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Τιτᾶνες, sing. Τιτάν).


The sons and daughters of Uranus and Gê or Gaea (Earth), originally dwelling in heaven, whence they are called Οὐρανίωνες or Οὐρανίδαι. They were twelve or thirteen in number who fall generally into pairs, viz., Oceanus and Tethys representing the sea; Hyperion and Theia (sun and moon); Coeus and Phoebe (light or star deities); Creios and Eurybia (deities of strength); Cronus and Rhea (heaven and earth); Themis and Mnemosyné, and Iapetus who was to produce mankind (Hes. Th. 133; Apollod. i.1.3). It is said that Uranus, the first ruler of the world, threw his sons, the Hecatoncheires (Hundred-Handed)—Briareus, Cottys, Gyes—and the Cyclopes—Arges, Steropes, and Brontes—into Tartarus. Gaea, indignant at this, produced iron, persuaded the Titans to rise against their father, and gave to Cronus an iron sickle. They did as their mother bade them, with the exception of Oceanus. Cronus, with his sickle, mutilated his father. (See Uranus.) From the drops of his blood there sprang the Erinnyes, Alecto, Tisiphoné, and Megaera. The Titans then deposed Uranus, liberated their brothers who had been cast into Tartarus, and raised Cronus to the throne. But Cronus hurled the Cyclopes back into Tartarus, and married his sister Rhea. Having been warned by Gaea and Uranus that he should be dethroned by one of his own children, he swallowed successively his children Hestia, Demeter, Heré, Pluto, and Poseidon. Rhea therefore, when she was pregnant with Zeus, went to Crete, and gave birth to the child in the Dictaean Cave, where he was brought up by the Curetes. When Zeus had grown up he availed himself of the assistance of Thetis, the daughter of Oceanus, who gave to Cronus a potion which caused him to bring up the stone and the children he had swallowed. (See Cronus; Zeus.) United with his brothers and sisters, Zeus now began the contest against Cronus and the ruling Titans. This contest (usually called the Titanomachia) was carried on in Thessaly, Cronus and the Titans occupying Mount Othrys, and the sons of Cronus Mount Olympus. It lasted ten years, till at length Gaea promised victory to Zeus if he would deliver the Cyclopes and Hecatoncheires from Tartarus. Zeus accordingly slew Campé, who guarded the Cyclopes, and the latter furnished him with thunder and lightning. The Titans then were overcome, and hurled down into an abyss below Tartarus, and the Hecatoncheires were set to guard them (Hes. Th. 617Hes. Th., 697Hes. Th., 851; Apollod. i.2.1; Pausan. viii. 37, 3; cf. Il. xiv. 279). It must be observed that the fight of the Titans is sometimes confounded by ancient writers with the fight of the Gigantes. (See Gigantes.)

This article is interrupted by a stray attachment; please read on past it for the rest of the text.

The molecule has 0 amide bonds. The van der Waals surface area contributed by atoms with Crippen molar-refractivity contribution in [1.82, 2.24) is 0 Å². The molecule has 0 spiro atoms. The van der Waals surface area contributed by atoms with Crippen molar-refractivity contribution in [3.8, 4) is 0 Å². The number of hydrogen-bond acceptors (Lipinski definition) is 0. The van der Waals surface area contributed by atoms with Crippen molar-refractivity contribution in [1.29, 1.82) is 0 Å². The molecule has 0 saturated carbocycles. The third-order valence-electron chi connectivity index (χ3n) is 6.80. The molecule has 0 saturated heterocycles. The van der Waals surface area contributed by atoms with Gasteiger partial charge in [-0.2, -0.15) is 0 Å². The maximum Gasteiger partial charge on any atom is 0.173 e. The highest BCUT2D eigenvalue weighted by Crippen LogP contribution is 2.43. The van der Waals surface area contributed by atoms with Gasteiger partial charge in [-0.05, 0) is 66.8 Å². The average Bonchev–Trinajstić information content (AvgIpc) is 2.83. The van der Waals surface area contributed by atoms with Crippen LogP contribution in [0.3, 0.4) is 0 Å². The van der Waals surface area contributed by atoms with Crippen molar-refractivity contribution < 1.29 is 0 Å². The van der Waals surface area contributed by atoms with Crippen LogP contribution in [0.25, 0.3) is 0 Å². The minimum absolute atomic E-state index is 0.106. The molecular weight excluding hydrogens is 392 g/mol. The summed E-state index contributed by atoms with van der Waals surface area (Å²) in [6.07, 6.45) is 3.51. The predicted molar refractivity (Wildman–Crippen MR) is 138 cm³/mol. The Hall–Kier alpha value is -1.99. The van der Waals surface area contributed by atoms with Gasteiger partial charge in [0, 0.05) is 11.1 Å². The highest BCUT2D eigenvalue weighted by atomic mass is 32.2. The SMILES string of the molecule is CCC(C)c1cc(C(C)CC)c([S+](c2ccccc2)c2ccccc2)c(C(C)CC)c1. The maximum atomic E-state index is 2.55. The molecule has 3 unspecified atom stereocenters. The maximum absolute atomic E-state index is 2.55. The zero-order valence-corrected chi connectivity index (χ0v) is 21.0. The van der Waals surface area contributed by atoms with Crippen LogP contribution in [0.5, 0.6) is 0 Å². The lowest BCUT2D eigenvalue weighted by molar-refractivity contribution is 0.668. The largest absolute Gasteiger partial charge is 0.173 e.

The myth of the Titans grew out of an attempt to reconcile the Greek religion with that of other non-Greek nations who had occupied the Greek lands before them. Hence many of its features, especially the account of the wounding of Uranus, are not of a Greek character, and are ignored by Homer, but preserved by Hesiod. The Titan dynasties represent primitive alien supreme deities who have been brought into connection with the supreme Zeus of the Greeks and the other Olympian deities. In the Greek conception of the story, the Titans express the more terrible forces of nature, and also the struggle against the will of Zeus—i. e. against the lawful and orderly course of things (cf. Il. viii. 478 Il., xiv. 200 Il., xv. 224; Plat. Leg. iii. p. 701). See Meyer, Die Giganten und Titanen (Leipzig, 1887).


The name Titanes is also given to those divine or semi-divine beings who were descended from the Titans, such as Prometheus, Hecaté, Latona, Pyrrha, and especially Helios (the Sun) and Selené (the Moon), as the children of Hyperion and Thia, and even the descendants of Helios, such as Circé.

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